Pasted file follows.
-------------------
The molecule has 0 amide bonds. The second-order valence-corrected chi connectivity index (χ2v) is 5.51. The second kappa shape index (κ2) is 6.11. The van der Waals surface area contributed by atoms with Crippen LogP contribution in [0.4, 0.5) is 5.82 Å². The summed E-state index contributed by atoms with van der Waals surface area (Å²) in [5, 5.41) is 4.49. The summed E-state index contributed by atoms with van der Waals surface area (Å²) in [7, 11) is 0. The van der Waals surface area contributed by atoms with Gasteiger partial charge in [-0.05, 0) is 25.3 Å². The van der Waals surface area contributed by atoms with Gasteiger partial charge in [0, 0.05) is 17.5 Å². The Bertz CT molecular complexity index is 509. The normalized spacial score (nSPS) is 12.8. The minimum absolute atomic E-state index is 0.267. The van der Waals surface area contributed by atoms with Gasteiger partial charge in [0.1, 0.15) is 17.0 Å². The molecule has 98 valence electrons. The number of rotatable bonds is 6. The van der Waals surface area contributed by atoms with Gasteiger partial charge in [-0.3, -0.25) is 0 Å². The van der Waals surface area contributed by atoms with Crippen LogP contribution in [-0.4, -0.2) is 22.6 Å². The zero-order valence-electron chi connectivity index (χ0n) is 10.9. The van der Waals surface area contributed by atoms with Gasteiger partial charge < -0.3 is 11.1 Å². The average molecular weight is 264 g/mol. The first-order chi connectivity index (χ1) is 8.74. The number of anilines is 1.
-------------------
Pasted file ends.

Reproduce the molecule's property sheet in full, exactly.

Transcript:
The molecule has 0 amide bonds. The second-order valence-corrected chi connectivity index (χ2v) is 5.51. The second kappa shape index (κ2) is 6.11. The van der Waals surface area contributed by atoms with Crippen LogP contribution in [0.4, 0.5) is 5.82 Å². The summed E-state index contributed by atoms with van der Waals surface area (Å²) in [5, 5.41) is 4.49. The summed E-state index contributed by atoms with van der Waals surface area (Å²) in [7, 11) is 0. The van der Waals surface area contributed by atoms with Gasteiger partial charge in [-0.05, 0) is 25.3 Å². The van der Waals surface area contributed by atoms with Gasteiger partial charge in [0, 0.05) is 17.5 Å². The Bertz CT molecular complexity index is 509. The normalized spacial score (nSPS) is 12.8. The minimum absolute atomic E-state index is 0.267. The van der Waals surface area contributed by atoms with Gasteiger partial charge in [0.1, 0.15) is 17.0 Å². The molecule has 98 valence electrons. The number of rotatable bonds is 6. The van der Waals surface area contributed by atoms with Gasteiger partial charge in [-0.3, -0.25) is 0 Å². The van der Waals surface area contributed by atoms with Crippen LogP contribution in [-0.4, -0.2) is 22.6 Å². The zero-order valence-electron chi connectivity index (χ0n) is 10.9. The van der Waals surface area contributed by atoms with Gasteiger partial charge < -0.3 is 11.1 Å². The average molecular weight is 264 g/mol. The first-order chi connectivity index (χ1) is 8.74. The number of anilines is 1.